It’s not 1975. The geo-political landscape has changed around us since the last time we decided if we wanted to be a part of Europe. Yes, back in the swinging 70s it was the ‘Common Market’, but by necessity and common interest it’s become more than that. Those advocating some kind of return to a simple trading relationship are ignoring both the reality of our reduced place in the world and the promiscuity of world markets.

Neither is it 1938, even though Cameron’s Chamberlain moment was equally as hollow. Just like his pre-war counterpart, the agreement he reached in Brussels was peripheral and disposable, focussing as it did on the false polemic of immigration and border control.

It was a pantomime, with Donald Tusk and Angela Merkel as the ugly sisters to Cameron’s Cinderella. Shouts of “they’re behind you” were evident from the likes of UKIP and Front National pointing to the ‘hordes’ or ‘swarms’ or ‘bunches’ of ‘migrants’, ‘refugees’ or ‘immigrants’, depending on which description David Cameron and the BBC have alighted on this week.

I totally agree that EU democratic and regulatory processes are in desperate need of reform, but these weren’t the points that Cameron argued. Driven by domestic pressures, piled on by a widening xenophobic rhetoric, he was pushed into a rushed and ill-conceived round of negotiations that resulted in him metaphorically claiming ‘peace in our time’ outside Number 10. It was a performance put on to give him a platform to launch the referendum that we all knew was coming, and the critic’s reviews weren’t great.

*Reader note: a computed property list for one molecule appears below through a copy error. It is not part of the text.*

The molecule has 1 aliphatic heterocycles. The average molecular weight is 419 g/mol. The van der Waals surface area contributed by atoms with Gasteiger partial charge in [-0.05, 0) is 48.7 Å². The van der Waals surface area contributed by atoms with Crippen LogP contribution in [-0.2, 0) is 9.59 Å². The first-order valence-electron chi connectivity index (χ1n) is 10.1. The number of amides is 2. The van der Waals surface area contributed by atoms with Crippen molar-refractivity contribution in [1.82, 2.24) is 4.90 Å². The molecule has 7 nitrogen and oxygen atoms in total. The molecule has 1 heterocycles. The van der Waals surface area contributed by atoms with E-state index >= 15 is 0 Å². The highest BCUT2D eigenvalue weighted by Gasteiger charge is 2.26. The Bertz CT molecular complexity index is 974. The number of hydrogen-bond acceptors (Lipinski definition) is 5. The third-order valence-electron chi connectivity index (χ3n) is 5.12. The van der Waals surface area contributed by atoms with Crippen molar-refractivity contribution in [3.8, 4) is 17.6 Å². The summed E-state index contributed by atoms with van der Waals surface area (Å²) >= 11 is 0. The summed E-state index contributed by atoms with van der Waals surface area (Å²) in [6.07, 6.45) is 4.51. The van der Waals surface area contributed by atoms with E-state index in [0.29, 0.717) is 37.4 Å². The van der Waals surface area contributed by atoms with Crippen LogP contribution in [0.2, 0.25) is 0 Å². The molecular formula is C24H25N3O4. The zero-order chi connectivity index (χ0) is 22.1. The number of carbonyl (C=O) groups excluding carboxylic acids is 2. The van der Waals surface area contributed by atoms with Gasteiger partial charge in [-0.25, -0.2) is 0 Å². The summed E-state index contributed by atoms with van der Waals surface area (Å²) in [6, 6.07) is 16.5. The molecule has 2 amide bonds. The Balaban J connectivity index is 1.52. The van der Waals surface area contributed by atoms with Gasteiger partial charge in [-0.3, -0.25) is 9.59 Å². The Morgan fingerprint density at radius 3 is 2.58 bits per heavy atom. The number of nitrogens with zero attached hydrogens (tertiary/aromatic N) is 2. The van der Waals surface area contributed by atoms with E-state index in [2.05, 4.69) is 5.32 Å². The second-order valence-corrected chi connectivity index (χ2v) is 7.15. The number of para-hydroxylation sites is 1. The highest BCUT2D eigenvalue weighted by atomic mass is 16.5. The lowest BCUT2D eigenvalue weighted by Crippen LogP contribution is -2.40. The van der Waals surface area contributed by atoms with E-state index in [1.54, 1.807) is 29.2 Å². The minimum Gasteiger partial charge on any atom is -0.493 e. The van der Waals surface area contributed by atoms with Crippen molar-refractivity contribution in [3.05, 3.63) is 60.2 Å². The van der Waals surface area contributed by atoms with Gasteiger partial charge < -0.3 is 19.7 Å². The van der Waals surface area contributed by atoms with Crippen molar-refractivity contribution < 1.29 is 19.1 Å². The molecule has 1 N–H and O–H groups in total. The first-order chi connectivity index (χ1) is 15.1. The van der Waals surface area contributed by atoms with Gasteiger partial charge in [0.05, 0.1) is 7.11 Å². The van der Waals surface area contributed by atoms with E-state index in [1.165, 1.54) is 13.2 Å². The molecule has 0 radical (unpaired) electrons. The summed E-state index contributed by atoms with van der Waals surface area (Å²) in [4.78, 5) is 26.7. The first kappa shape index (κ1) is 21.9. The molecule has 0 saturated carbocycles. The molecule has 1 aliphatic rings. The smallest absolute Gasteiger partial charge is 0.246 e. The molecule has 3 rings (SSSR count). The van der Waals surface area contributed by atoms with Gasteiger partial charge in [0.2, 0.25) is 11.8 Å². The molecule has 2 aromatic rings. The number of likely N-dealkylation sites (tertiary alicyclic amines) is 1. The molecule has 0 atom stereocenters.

Sadly for him, us, and the rest of Europe, this was a missed opportunity that could have sparked a trans-national debate about the real future of the EU and brought about radical changes to shape it into something more even-handed and responsive to the needs of all member states.

But instead, Cameron wasted what could have been his real place in history for the sake of a thumbs up from the likes of Farage, Gove and Galloway whilst gaining little tangible return for the UK, save for some token restrictions on benefit payments to migrants who rarely claim them anyway.

In fact it’s recently been revealed that the UK government has no idea how much immigration costs us, nor how much migrants contribute to our economy. But let’s not let a little thing like lack of facts get in the way of a nicely staked out scapegoat.